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Horse Articles :: Horse Breed Glossary - A

Horse Breed Glossary - A


Easily recognized from the spots and splashes of colors over their coats, the Appaloosa breed are unique and beautiful from the inside out. Appaloosa's are extremely versatile, and have set records in speed on race racks, earned high honors in dressage, games, roping, endurance, jumping and reining- and even make wonderful family horses due to their gentleness. Appaloosa's are eager to please their owners and have gentle dispositions.

The name "appaloosa" came from white settlers that arrived in the Northwest Palouse region in the 1700's. They began calling the spotted horses by "palouse horses" for groups of them, and for a single horse, "A palouse horse". Then name was shorted and slurred to "appalousey" and then eventually, "Appaloosa" was born.

More than half a million Appaloosa horses are registered with the international breed registry, and the Appaloosa Museum and Heritage Center which is located in Moscow, Idaho. The breed is so popular, they have their own monthly magazine: "The Appaloosa Journal".


AraAppaloosa is a breed that dates back many, many years- although the horse registry is fairly new within the United States. The AraAppaloosa and Foudnation Breeders International supports breeders who mix Appaloosa horses with Arab bloodlines. The spotted horses were seen in early Middle Eastern and Egyptian Art, making the spotted horse one of the earliest, identifiable distinct breeds. The spotted horse was of the Arab breed, which dates back several centuries.

Arappaloosa horses are Appaloosa's with great quality, having stamina, performance ability, good termperament and multiple coloring.


The Arabian horse has very romantic tales associated with their beginning. Bodouin tribes living in the desert, believed horses were a gift from God. The Arabian horses were known to "fly without wings". Breeding of Arabians was done carefully, to create horses that could withstand the desert terrain, and tribal wars. Arabians were bred strong, with stamina and courage, as well as speed.

Europeans imported Arabian horses to cross with their native breeds to improve their saddle horses. Arabians are all around the world now, and most breeds have Arabian blood.

Arabian horses were kept pure by the Bedouin breeders, and today's Arabian will never be mistaken for another breed of horse. It can be rode English or Western saddle, shown or used for trail riding. The Arabian's appearance consists of a dished profile and a prominent eye, small muzzle, and large nostrils. They have graceful, arched necks, and a broad chest. Arabians carry their tail carriage high. The horses weight between 800 and 1,000 pounds, stand about 15 hands tall, and are usually grey, bay, chestnut or roan in color.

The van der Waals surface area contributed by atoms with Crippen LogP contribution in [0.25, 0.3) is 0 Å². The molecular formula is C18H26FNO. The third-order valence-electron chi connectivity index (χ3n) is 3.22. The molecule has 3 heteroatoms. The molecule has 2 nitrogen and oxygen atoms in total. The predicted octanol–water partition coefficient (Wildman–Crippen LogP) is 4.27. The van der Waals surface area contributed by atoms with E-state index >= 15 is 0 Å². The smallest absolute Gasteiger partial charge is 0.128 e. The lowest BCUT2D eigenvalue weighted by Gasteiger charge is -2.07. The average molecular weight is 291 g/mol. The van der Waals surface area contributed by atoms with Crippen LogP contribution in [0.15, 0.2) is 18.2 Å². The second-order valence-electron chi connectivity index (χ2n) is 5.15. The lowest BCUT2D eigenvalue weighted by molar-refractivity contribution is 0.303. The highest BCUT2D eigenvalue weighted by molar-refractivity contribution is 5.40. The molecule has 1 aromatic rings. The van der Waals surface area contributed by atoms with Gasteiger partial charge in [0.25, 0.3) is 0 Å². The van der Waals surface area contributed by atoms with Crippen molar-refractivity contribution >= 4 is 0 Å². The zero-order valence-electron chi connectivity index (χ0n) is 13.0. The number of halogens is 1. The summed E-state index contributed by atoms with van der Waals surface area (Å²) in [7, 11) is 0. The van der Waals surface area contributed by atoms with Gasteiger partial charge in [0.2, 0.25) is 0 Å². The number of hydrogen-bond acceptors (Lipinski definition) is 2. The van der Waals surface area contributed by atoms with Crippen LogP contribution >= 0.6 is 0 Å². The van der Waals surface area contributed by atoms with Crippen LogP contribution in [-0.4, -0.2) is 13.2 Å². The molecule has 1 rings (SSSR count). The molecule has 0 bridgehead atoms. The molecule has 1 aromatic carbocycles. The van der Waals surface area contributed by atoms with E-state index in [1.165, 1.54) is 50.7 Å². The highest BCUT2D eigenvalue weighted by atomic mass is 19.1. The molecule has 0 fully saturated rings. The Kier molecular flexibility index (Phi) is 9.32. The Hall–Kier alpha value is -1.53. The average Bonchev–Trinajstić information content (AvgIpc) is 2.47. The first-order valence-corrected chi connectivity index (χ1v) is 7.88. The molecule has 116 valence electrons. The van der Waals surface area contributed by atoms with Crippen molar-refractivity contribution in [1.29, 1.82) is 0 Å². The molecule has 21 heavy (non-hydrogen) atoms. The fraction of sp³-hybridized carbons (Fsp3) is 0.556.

Although there is no complete records on the Ardennes breed, it is thought that they were descended from heavy draft horses that were often praised by Julius Caesar in De Bello Gallico. Napoleon valued the breed for their endurance. Sometime during the 18th century, Ardennes were bred with Arabian and Belgian Draft blood in order to increase their strength and size.

Essentially, the Ardennes breed is a lighter version of the Belgian Draft Horse, bred in the mountains. Black Ardennes are rare, and cannot be registered with the Ardennes registry. Most Ardenne horses are chestnut, palomino, bay, or gray in color.

Ardennes are not only capable of working in rough or hilly terrain, they are also calm and tolerant in disposition and are economical to feed.


Also known as the Argentine Landrace, or Criollo, the Argentine Criollo is found in Uruguay and Argentina. It is used as a light riding horse.


An extremely rare breed of horse, the Asturian is small, with a heavy head and a straight profile. They have moderately high withers and a long deck with an extremely flowing mane that often grows to cover their eyes. the Asturian originated in Northern Span and stands about 11-12 hands in height.

The Romans referred to the Asturian as asturcons, and the horses were popular during hte Middle Ages with the French. The horses do not really trot, but rather they move with an easy gait and alternately move their legs on one side. This gait makes the Asturian a comfortable riding horse, and have been popular as ladies' mounts. Sometimes referred to as a "hobby horse" throughout Ireland, France and England, the breed is admired greatly.

Many believe the Asturian is a breed developed from crossing a Garrano pony from Portugal and Spain with the Sorraia, a saddle horse of Iberia.

About the Author
Phillipe Wiskell is a writer for, popular classifieds of horses for sale,









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